RC: I was talking earlier about how I managed to convince my board to give me money, which is really by pointing out the long-term cost savings and the manpower optimization. But not everybody understands it. How do you quantify productivity? Until there's a way to measure that, it's going to be a bit tricky. What I'm finding is now I find that because the routine tasks are all being automated, the humans that are involved actually need to have a more strategic shift in their mindset.

SN: The definition of smart has changed. When you look at talent and you think about who is smart, there's a traditional definition of IQ, EQ, and they're able to produce this and this. What is changing is the ability of a person to use these tools as superpowers to create better impact than others. That's what companies will begin to start looking for. And the other thing is the element of imagination. We can't be limited by what is here and now. It's an ability of an individual, a leader, and organization to imagine what is possible and then drive towards it. You ask the question on agency model — if your client's not asking, they will. It's just inevitable. It's just a matter of time because they will deploy it in-house. And when they do it in-house, they'll expect the agency to perform in the same way. And if the agency is not ready, somebody else who's ready will outcompete you and so on and so forth.

But then the agency needs to imagine, what is that value I bring to the table? Because there is no substitute for expertise. There is still no substitute for experience in that sense. But if you wait for the call to come from the client to start thinking, it's already too late. You have to imagine what that is and start working towards this. As an individual, I just feel like you reassure people that this is not about displacing you or finding efficiency. It's more about empowering you with these tools so you can be much better than you ever were. You'll find people embracing this. And then you'll find some are smarter than the others in using, which has always been the case, and they'll advance faster. And that's just natural.

PT: You make a business case to your stakeholders and it's the language of the business that's tangible. Cost optimization, productivity, efficiency, that's what your business stakeholders understand. Whereas you, as a comms professional, do recognize that it enhances my creativity, the quality of the content, it's more qualitative versus quantitative. So I wonder if that has an impact on the responses that people give as well, on what is largely understood by the business stakeholders to really drive that adoption of gen AI.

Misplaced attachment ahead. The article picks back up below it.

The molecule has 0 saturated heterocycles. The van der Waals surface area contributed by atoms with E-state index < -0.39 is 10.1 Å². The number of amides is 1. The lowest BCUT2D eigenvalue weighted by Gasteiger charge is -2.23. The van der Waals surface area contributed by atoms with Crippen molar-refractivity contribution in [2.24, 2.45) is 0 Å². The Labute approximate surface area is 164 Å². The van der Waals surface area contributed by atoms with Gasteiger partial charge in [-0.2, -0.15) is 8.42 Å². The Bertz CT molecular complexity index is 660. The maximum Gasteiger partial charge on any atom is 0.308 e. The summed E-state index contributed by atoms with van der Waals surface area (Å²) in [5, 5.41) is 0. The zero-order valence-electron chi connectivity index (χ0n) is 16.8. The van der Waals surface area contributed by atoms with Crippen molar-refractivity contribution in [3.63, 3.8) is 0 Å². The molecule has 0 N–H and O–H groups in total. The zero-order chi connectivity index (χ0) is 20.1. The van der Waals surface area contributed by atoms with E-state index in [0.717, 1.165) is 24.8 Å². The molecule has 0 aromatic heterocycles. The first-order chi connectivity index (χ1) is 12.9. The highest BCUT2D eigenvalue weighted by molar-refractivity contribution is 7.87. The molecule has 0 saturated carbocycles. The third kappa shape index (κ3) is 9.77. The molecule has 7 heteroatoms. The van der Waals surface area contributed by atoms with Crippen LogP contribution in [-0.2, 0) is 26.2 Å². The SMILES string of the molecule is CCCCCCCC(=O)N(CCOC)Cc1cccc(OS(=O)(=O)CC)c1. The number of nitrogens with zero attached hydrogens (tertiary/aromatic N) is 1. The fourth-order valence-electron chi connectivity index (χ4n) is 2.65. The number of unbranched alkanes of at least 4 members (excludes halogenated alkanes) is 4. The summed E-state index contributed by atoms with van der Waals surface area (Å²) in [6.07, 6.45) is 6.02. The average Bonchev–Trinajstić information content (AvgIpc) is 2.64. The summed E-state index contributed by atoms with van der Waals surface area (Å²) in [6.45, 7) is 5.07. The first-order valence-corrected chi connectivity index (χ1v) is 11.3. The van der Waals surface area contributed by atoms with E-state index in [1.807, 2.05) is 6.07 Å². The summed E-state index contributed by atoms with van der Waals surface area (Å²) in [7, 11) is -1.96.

SN: I think companies should use joy as a differentiation. So instead of saying, 'you'll be more efficient, you'll enjoy your work better'. People will be more receptive to using these tools in that way. I think there is a lot of nuance when you try and quantify things versus, to Lauren's point, speaking like a human. Explain that this is good for you. You will be able to do stuff that you've never been able to do and you'll enjoy that process. You'll create better work for your clients and for organization. You create better impact. But let's stop talking about, I'm going to cut my costs by 20%. That is good for boardroom, but it's not a very motivational.

"I think companies should use joy as a differentiation. Let's stop talking about, I'm going to cut my costs" - Sanjay Nair, BCG

LMC: There's no question. Job satisfaction has got to be at the core of it. But to me, the elephant in the room — the productivity puzzle is really fundamental. There hasn't been a way to quantify knowledge work in any meaningful way that compares apples to apples. This is foundational. I think what is deeply uncomfortable about a lot of the discussion around productivity is exactly what you're getting at. What do you do with the freed-up hours at various levels of the organization? Is it just do more and keep churning with your content engines? And let's not forget, we live in an algorithmically distributed and amplified world. More content...where does it all go in the end? Organizations are going to have to confront this sooner or later. How are we fundamentally resetting expectations around work? Because when I think about the various jobs I've had over the last decade, the days I’ve spent living in Slack or Yammer or Teams or whatever internal communications's incredibly shallow work. And the amount of time we spend talking about work at work I don't think has gone away. I think these two trends or habits are colliding at the same time and it's pretty existential.